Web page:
Police should not be involved with air freshener enforcement or scolding our neighbors about bottle rockets
Jason Glass - Guest columnist
I’m a 20-year human resources professional and now teach college management courses and coach leaders. It tends to make me interested in individual behavior and choices. I watch my social media feed with that kind of eye, which is fascinating and often frustrating.
A clear example was June and July 2020. As protests over the killing of George Floyd were taking place in Iowa City, I saw angry posts about the role of police. We needed fewer police interactions, they railed, because far too often those interactions escalate, particularly when involving people of color. A few weeks later around July 4, many of the same people were outraged by their neighbor’s fireworks, now lamenting why the police were not putting an immediate and forceful stop to this activity. We need more police interactions, they railed, because these loud noises were unacceptable. I saw many similar comments about having police enforce mask wearing by individual residents.
Police interaction is a complex issue, but one place to start is examining what laws “we the people” demand be passed through our elected representatives and enforced when we call on police to intervene. We have a lot of work to do in building trust between residents (particularly BIPOC communities and individuals) and law enforcement.
Let’s each start by questioning when police are really needed and limiting unnecessary negative interactions. We cannot outsource our relationship-building to law enforcement. We cannot defer difficult conversations with our neighbors to armed officers and expect police interactions with the public to be more positively perceived.
“Pretext” stops can sometimes uncover more serious crimes, but is that occasional benefit worth the number of negative interactions, ranging from inconvenience to tragedy?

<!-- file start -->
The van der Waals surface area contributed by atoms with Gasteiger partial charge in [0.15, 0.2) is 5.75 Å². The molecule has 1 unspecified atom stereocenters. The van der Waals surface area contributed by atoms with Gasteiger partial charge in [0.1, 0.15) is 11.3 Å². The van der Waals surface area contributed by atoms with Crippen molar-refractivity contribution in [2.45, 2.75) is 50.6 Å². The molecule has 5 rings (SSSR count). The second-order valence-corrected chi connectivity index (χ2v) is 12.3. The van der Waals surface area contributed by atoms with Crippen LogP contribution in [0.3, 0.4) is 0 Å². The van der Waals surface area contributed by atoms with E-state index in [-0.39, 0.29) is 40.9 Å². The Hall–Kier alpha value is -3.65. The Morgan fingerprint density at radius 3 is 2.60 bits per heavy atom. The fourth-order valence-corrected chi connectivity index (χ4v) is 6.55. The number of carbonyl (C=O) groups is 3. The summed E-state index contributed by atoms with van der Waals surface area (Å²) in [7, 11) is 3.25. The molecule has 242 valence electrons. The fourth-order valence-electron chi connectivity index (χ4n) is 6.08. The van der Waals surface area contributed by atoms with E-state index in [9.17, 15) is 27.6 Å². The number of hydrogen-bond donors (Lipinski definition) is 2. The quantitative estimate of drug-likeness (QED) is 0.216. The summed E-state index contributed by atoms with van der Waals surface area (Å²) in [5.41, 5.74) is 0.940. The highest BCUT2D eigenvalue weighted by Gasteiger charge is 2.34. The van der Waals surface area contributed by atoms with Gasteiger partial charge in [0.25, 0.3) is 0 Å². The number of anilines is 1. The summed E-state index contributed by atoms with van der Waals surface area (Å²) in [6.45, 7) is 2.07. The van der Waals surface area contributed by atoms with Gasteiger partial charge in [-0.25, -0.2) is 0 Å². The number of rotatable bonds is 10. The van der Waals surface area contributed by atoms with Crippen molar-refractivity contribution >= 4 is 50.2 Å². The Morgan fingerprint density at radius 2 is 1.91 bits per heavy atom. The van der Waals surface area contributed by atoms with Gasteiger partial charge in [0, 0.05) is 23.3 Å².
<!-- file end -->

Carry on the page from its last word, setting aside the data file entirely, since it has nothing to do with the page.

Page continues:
This past week has presented more national incidents that raise similar questions. Before Daunte Wright was discovered to have an outstanding warrant, he was reportedly pulled over for expired tags (essentially late in paying your taxes) and/or air freshener on his review mirror (a pretty minor safety risk, at best). Are either of these worthy of a traffic stop?
Army 2nd Lt. Caron Nazario was pulled over in Virginia for not having a visible license plate. Yet it reportedly became visible once he pulled over. Shouldn’t that have ended the encounter? He was released with no charges or citation after being pepper sprayed by two officers with guns drawn (which was clearly excessive).
In Iowa City, charges were recently dismissed against a Black man who was originally detained for jaywalking. Yes, these “pretext” stops can sometimes uncover more serious crimes, but is that occasional benefit worth the number of negative interactions, ranging from inconvenience to tragedy? I find it hard to argue that it is.
While we rightfully express outrage over these incidents and demand change, it’s also important to keep an Iowa City perspective. We should not judge Iowa City officers based on what happens in Virginia any more than we should judge Iowa City protesters based on what happens in Portland. We should, however, be proactive to assure these incidents do not happen in Iowa City.
Iowa City has already taken steps to limit non-safety related stops and de-prioritize minor drug offenses. There is more to do, but we should also recognize progress.
I’ve known and served with many law enforcement officers. They have been overwhelmingly conscientious people performing a vital role in our community. We expect them to intervene in dangerous situations to protect us and our neighbors. We expect them to investigate, and hopefully prevent, violent crime between residents. Surely, their time and effort is too valuable to be used for air freshener enforcement or scolding our neighbors for lighting bottle rockets a couple days a year.
However you feel about my thoughts above, I hope you can agree that these issues are complex and solutions to complex issues don’t fit on internet memes or 280-character Twitter posts. I encourage you to get engaged by having longer, nuanced conversations. We welcome anyone to join in our monthly Human Rights Commission meetings and there are numerous other opportunities to participate in dialogue. I look forward to hearing from you and seeing you there.
Jason Glass of Iowa City is vice chair of the Iowa City Human Rights Commission and past member of the Iowa Department of Human Rights Board.